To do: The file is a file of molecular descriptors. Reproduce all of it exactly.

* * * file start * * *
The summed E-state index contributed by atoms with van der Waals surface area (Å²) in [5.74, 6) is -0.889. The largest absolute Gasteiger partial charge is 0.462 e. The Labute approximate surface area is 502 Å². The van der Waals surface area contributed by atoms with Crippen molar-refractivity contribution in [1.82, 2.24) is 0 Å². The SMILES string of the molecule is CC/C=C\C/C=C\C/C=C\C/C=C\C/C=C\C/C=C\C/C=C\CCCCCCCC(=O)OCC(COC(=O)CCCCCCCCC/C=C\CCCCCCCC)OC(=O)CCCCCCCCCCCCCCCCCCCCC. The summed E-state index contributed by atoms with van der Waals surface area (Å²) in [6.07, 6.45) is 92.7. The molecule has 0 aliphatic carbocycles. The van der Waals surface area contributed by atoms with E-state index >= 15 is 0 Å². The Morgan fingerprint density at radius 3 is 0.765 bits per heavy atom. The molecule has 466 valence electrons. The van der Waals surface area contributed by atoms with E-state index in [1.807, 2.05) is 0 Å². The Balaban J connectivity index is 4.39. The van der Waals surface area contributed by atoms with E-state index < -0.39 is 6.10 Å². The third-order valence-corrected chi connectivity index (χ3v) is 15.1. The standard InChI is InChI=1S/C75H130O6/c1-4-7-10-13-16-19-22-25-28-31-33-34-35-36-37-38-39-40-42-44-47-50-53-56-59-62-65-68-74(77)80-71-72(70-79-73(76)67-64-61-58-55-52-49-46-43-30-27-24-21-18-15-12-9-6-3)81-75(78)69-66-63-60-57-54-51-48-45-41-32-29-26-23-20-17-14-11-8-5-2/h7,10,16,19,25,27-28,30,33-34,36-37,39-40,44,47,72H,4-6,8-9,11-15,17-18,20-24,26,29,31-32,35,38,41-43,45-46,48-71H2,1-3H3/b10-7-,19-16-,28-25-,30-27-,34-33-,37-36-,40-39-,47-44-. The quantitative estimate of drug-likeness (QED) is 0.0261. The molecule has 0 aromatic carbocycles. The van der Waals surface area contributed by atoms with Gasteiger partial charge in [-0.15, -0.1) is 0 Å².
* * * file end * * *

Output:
The summed E-state index contributed by atoms with van der Waals surface area (Å²) in [5.74, 6) is -0.889. The largest absolute Gasteiger partial charge is 0.462 e. The Labute approximate surface area is 502 Å². The van der Waals surface area contributed by atoms with Crippen molar-refractivity contribution in [1.82, 2.24) is 0 Å². The SMILES string of the molecule is CC/C=C\C/C=C\C/C=C\C/C=C\C/C=C\C/C=C\C/C=C\CCCCCCCC(=O)OCC(COC(=O)CCCCCCCCC/C=C\CCCCCCCC)OC(=O)CCCCCCCCCCCCCCCCCCCCC. The summed E-state index contributed by atoms with van der Waals surface area (Å²) in [6.07, 6.45) is 92.7. The molecule has 0 aliphatic carbocycles. The van der Waals surface area contributed by atoms with E-state index >= 15 is 0 Å². The Morgan fingerprint density at radius 3 is 0.765 bits per heavy atom. The molecule has 466 valence electrons. The van der Waals surface area contributed by atoms with E-state index in [1.807, 2.05) is 0 Å². The Balaban J connectivity index is 4.39. The van der Waals surface area contributed by atoms with E-state index < -0.39 is 6.10 Å². The third-order valence-corrected chi connectivity index (χ3v) is 15.1. The standard InChI is InChI=1S/C75H130O6/c1-4-7-10-13-16-19-22-25-28-31-33-34-35-36-37-38-39-40-42-44-47-50-53-56-59-62-65-68-74(77)80-71-72(70-79-73(76)67-64-61-58-55-52-49-46-43-30-27-24-21-18-15-12-9-6-3)81-75(78)69-66-63-60-57-54-51-48-45-41-32-29-26-23-20-17-14-11-8-5-2/h7,10,16,19,25,27-28,30,33-34,36-37,39-40,44,47,72H,4-6,8-9,11-15,17-18,20-24,26,29,31-32,35,38,41-43,45-46,48-71H2,1-3H3/b10-7-,19-16-,28-25-,30-27-,34-33-,37-36-,40-39-,47-44-. The quantitative estimate of drug-likeness (QED) is 0.0261. The molecule has 0 aromatic carbocycles. The van der Waals surface area contributed by atoms with Gasteiger partial charge in [-0.15, -0.1) is 0 Å².